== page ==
The “Joker” has struck again! More than 18 hours after I declared its development “imminent,” Invest 92L is still refusing to organize. The National Hurricane Center’s 8:00 AM EDT Tropical Weather Outlook states:
THUNDERSTORM ACTIVITY HAS INCREASED THIS MORNING IN ASSOCIATION WITH THE AREA OF LOW PRESSURE LOCATED OVER PUERTO RICO. WHILE THIS SYSTEM CONTINUES TO SHOW SIGNS OF ORGANIZATION…IT DOES NOT YET APPEAR TO HAVE A WELL-DEFINED CENTER OF CIRCULATION AT THE SURFACE.
The Outlook adds that “upper-level winds are favorable for development,” and “a tropical depression could form at any time the the next day or so” — but, where have I heard that before? Proto-Fay is now officially rivaling proto-Dolly for 2008’s “stubborn refusal to gets its act together” record!
More interestingly, the Outlook notes:
WHEN AND WHERE A DEPRESSION MIGHT FORM IS UNCERTAIN…IN PART DUE TO POTENTIAL INTERACTIONS WITH THE LAND MASS OF HISPANIOLA.
You can see 92L’s proximity to both Hispaniola and Puerto Rico on the satellite view:
Weatherblogger Alan Sullivan picks up this theme, writing that “land interaction is preventing further organization” already. He predicts:
It’s possible that a more focused circulation could form over the Mona Passage [between Puerto Rico and Hispaniola -ed.] today, or along the NE coast of the Dominican Republic tonight, but on its present path, the circulation may be too disrupted to close off as a tropical depression until it extricates itself from land and drifts past the Turks and Caicos.
Sullivan, who is himself in South Florida, foresees a greater threat to his area because of this track, but adds: “It still seems most probable to remain a Bahamian storm. At present I expect a category one hurricane about a hundred miles east of Hollywood Beach on Tuesday.” Several of the computer models expect something similar:
That said, it’s still way too early to put much stock in exact computer-model tracks, particularly given that the storm hasn’t even formed yet. Once proto-Fay becomes an actual tropical cyclone, and has been such for about 24 hours, then we can start trusting the models a bit more. For now, everybody from the Gulf up the East Coast should keep an eye on it — two eyes in Florida.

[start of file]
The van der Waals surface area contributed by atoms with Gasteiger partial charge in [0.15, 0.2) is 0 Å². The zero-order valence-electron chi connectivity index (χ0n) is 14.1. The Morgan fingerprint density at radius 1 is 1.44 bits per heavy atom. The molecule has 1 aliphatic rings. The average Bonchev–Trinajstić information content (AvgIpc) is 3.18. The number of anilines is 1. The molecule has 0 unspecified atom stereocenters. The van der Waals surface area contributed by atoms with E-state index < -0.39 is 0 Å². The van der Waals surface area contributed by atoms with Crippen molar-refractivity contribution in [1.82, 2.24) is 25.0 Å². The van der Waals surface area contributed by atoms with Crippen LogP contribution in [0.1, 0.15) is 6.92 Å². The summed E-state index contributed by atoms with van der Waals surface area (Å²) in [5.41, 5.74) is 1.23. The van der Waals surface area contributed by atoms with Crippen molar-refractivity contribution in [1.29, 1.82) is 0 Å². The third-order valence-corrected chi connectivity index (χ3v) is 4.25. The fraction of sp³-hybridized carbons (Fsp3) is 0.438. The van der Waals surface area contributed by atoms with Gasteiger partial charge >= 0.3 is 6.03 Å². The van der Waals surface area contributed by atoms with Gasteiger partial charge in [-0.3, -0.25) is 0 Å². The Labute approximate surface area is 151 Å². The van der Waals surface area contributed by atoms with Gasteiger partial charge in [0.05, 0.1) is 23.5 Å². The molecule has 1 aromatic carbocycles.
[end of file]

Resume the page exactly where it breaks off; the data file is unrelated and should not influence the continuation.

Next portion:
UPDATE: Dr. Jeff Masters says of 92L, “I don’t recall ever seeing a system that looked this good on satellite imagery not technically qualify as a tropical depression.” He adds that 92L — or “The Joker,” as he calls it — is “certainly worthy of having a full set of advisories issued for it, given is possible impacts, even if it doesn’t technically qualify as a tropical depression.” Masters suggests that, in the future, “perhaps NHC should consider an extension to their ‘Special Tropical Disturbance Statement’ that includes a set of forecast tracks, marine forecast, discussion, etc.”
Masters also clarifies why 92L isn’t technically a T.D. or T.S. yet, even though satellite intensity estimates say it has 40 mph winds:
Last night’s Hurricane Hunter mission did find that 92L had a vigorous circulation at mid levels of the atmosphere, but this circulation did not extend down to the surface. Even when the center of 92L was over northwestern Puerto Rico, I couldn’t find any winds out of the west on the island, suggesting that 92L did not have a closed surface circulation. However, the latest QuikSCAT pass from 5:52 am EDT shows that 92L had a large area of west winds south of the island. However, this data was not enough for NHC to upgrade 92L to a tropical depression or tropical storm this morning, presumably because the QuikSCAT data was contaminated by rain and not deemed trustworthy.
On satellite, 92L appears on satellite as “a well-organized system with a steadily increasing area of heavy thunderstorms” and “fair” outflow on three sides. Wind shear is almost literally nonexistent (1 knot), and 92L is sitting under an upper-level high pressure system, allowing for good outflow. “This favorable upper-level wind environment is expected to last at least through Sunday. Beyond then, increasing shear may be a problem for the storm.”
As for the storm’s eventual track, Masters notes that the computer models are still all over the place, but no model is calling for 92L to recurve harmlessly out to sea. The current predictions are:
GFDL, HWRF: parallel to the east coast of Florida, 50-100 miles offshore, eventually threatening South Carolina
UKMET: Through South Florida
NOGAPS: Through the Florida Keys, into South Florida
ECMWF: Through the Bahamas and into North Carolina
GFS: Through the Bahamas, then west across central Florida in the Gulf of Mexico
Canadian: Across Cuba and through the Cayman Islands, then north in the Gulf of Mexico